Sunday, April 17, 2005


Found cannons began as a secret


The Victoria Advocate
April 15, 2005

I will always remember the expression on Jim Bruseth's face.

We were on a boat loaded with media types and a dignitary or two splashing our way across Matagorda Bay to the cofferdam where the remains of the French explorer Robert Cavelier, Sieur de La Salle's little flagship La Belle was being excavated.

Bruseth, director of the archaeology division of the Texas Historical Commission, was giving us a bit of background on the project.

That was on Oct. 29, 1996, it being hard to believe it was that long ago with Bruseth having more recently completed a book about the project, "From a Watery Grave, the Discovery and Excavation of La Salle's Shipwreck La Belle."

He had explained the project in some detail and what we could expect to see and then asked if there were any questions.

I had one.

Twelve days before I had received a fax from a reader, Dale Porter, who had overheard something in a coffee shop about a number of cannons being found on land. This had nothing to do with finding of the three-century old La Belle, its location being confirmed in the summer of 1995 when a THC marine archaeology team brought up an ornate bronze cannon from the bottom of the bay. Two additional cannons that were aboard the ship were later found, with there being one that is yet to be found. There was an impression in the mud where it had been, and it could have been snagged in a fisherman's net or otherwise carried away.

From Porter's tip, it appeared evident any cannons found on land might be those from La Salle's Fort St. Louis that the Spanish had buried in 1689.

Porter noted that the "informant would not disclose the location or the property owner."

The Spanish had buried the eight cannons from the ill-fated fort, which had been overrun by Karankawa Indians.
So, I asked Bruseth if they had been found.

There was an expression of surprise on his face that I will always remember, and he has told me since then that the question came as a real shock to him. That was because everybody involved in the discovery of the Fort St. Louis cannons had been sworn to secrecy. My question had made it something less than a good day for him, and I could tell that I was not going to get an answer other than he did note that the Spanish were known to have buried eight iron cannons at Fort St. Louis.

That I already knew, and it was common knowledge that if the cannons were ever found it would verify the location of the fort, generally considered to be where the Spanish had later established Presidio La Bahia in 1721 on Garcitas Creek in southeastern Victoria County. That would be on the historic present-day Keeran Ranch, right where the cannons were found.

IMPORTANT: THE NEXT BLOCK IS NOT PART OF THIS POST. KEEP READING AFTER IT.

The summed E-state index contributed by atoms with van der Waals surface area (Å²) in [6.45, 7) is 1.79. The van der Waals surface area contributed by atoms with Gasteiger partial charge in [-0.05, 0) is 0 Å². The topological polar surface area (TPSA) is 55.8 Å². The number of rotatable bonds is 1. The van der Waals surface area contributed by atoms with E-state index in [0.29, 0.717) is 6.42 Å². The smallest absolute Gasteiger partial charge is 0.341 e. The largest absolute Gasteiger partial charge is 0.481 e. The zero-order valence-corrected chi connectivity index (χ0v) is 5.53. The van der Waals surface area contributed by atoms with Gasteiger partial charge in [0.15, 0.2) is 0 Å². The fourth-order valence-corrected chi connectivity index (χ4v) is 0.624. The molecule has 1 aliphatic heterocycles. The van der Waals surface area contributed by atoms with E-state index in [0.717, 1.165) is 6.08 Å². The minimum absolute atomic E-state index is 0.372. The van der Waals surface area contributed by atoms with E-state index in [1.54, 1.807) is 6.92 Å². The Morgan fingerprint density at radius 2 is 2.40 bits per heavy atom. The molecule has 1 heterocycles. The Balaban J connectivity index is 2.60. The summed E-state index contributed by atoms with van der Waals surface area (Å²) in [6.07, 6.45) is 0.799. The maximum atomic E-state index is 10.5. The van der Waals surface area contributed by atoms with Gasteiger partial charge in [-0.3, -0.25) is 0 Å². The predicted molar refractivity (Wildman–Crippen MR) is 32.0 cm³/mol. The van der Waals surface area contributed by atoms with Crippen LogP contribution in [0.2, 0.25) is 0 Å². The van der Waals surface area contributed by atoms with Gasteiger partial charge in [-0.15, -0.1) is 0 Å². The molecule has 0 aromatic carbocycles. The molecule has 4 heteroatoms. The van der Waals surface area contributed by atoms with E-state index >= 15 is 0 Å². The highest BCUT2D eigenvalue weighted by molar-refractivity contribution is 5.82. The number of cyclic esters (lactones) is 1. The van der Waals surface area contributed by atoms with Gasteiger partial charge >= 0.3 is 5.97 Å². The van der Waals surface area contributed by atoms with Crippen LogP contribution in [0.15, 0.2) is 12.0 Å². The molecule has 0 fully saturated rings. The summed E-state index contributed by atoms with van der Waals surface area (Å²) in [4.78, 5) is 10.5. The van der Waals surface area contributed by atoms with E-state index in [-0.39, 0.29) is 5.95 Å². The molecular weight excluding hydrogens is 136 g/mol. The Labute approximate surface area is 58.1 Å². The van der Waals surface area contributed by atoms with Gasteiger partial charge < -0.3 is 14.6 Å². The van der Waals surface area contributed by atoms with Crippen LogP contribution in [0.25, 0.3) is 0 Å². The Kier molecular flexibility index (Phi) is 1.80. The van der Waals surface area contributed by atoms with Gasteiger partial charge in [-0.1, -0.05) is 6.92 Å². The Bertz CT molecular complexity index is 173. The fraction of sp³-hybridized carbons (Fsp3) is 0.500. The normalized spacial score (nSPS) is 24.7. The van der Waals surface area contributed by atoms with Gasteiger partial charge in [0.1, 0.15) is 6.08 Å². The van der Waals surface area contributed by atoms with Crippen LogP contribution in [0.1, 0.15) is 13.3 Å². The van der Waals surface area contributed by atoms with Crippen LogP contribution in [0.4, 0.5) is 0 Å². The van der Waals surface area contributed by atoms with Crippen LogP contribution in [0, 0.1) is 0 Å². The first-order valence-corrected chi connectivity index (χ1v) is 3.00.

Later when I questioned some local archaeologists about the cannons being found, they were just as evasive even though I could tell that they knew something.

To this day, I have yet to understand the purpose behind all the secrecy.

I have always liked stories about lost cannons, and those that have been found, and it seemed pretty certain to me that it was indeed the La Salle cannons that Porter had heard about. Then I heard a rumor that a film was being shown privately around Goliad of some cannons being found on the Keeran Ranch.

It would be in early February 1997 when one who had been involved with the recovery of the cannons and sworn to secrecy would finally admit that they had been found. Not feeling at liberty to publicly divulge the source, I informed the Advocate's news department of the historic discovery - the greatest ever in Victoria County -- and, on Thursday, Feb. 6, reporter David Tewes broke the story after getting Bill Donoghue of the Keeran Trust to confirm the reports.

Four days later the Texas Historical Commission announced the discovery that confirmed the site of La Salle's Fort St. Louis and resulted in the two-years-plus Fort St. Louis Archaeological Project.

The location of the cannons had actually been discovered by a ranch foreman, Glenn Adams, prior to the THC removing them from the site in September of 1996 and taking them to Texas A&M University for restoration. Seven are now in the Museum of the Coastal Bend in Victoria and one at the Texas State History Museum in Austin.

Bruseth says there are also plans for a book on the Fort St. Louis Archaeological Project along with two more technical works on both the Fort St. Louis and La Belle projects, they being amongst the most significant archaeological projects ever in Texas.

The finding of La Belle and Fort St. Louis also resulted in a cooperative effort of seven museums in six counties to tell the story of the first European colony in Texas. Known as the La Salle Odyssey, participating museums are the Museum of the Coastal Bend, Corpus Christi Museum of Science and History, Texas Maritime Museum in Rockport, Texana Museum in Edna, Calhoun County Museum in Port Lavaca, Matagorda County Museum in Bay City, and the Palacios Area Historical Museum.

This all began with the finding of some lost cannons -- three at sea and eight on land.

Without which there would be a lot of secrets yet to uncover.


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